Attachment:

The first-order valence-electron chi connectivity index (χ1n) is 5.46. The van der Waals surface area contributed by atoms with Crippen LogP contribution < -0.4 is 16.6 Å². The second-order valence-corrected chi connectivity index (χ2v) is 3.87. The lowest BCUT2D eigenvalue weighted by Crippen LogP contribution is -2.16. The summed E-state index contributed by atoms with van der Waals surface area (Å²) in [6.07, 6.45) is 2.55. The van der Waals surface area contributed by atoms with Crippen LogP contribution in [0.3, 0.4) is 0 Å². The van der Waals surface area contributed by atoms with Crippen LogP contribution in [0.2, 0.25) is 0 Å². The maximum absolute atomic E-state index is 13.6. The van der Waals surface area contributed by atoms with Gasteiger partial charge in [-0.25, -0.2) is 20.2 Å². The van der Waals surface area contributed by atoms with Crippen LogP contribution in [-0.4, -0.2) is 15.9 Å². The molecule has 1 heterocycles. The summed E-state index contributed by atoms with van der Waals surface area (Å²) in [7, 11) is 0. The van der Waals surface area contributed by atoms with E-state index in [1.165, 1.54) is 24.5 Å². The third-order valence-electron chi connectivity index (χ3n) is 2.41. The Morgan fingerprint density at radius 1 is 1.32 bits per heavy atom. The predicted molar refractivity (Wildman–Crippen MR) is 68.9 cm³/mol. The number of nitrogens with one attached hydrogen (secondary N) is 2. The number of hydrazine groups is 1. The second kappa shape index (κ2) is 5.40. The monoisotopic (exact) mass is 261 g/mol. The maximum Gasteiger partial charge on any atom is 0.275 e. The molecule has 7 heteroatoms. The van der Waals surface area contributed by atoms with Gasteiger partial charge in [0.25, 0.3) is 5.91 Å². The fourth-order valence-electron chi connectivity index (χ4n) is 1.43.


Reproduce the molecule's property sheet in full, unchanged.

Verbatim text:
The first-order valence-electron chi connectivity index (χ1n) is 5.46. The van der Waals surface area contributed by atoms with Crippen LogP contribution < -0.4 is 16.6 Å². The second-order valence-corrected chi connectivity index (χ2v) is 3.87. The lowest BCUT2D eigenvalue weighted by Crippen LogP contribution is -2.16. The summed E-state index contributed by atoms with van der Waals surface area (Å²) in [6.07, 6.45) is 2.55. The van der Waals surface area contributed by atoms with Crippen LogP contribution in [0.3, 0.4) is 0 Å². The van der Waals surface area contributed by atoms with Crippen LogP contribution in [0.2, 0.25) is 0 Å². The maximum absolute atomic E-state index is 13.6. The van der Waals surface area contributed by atoms with Gasteiger partial charge in [-0.25, -0.2) is 20.2 Å². The van der Waals surface area contributed by atoms with Crippen LogP contribution in [-0.4, -0.2) is 15.9 Å². The molecule has 1 heterocycles. The summed E-state index contributed by atoms with van der Waals surface area (Å²) in [7, 11) is 0. The van der Waals surface area contributed by atoms with E-state index in [1.165, 1.54) is 24.5 Å². The third-order valence-electron chi connectivity index (χ3n) is 2.41. The Morgan fingerprint density at radius 1 is 1.32 bits per heavy atom. The predicted molar refractivity (Wildman–Crippen MR) is 68.9 cm³/mol. The number of nitrogens with one attached hydrogen (secondary N) is 2. The number of hydrazine groups is 1. The second kappa shape index (κ2) is 5.40. The monoisotopic (exact) mass is 261 g/mol. The maximum Gasteiger partial charge on any atom is 0.275 e. The molecule has 7 heteroatoms. The van der Waals surface area contributed by atoms with Gasteiger partial charge in [0.25, 0.3) is 5.91 Å². The fourth-order valence-electron chi connectivity index (χ4n) is 1.43.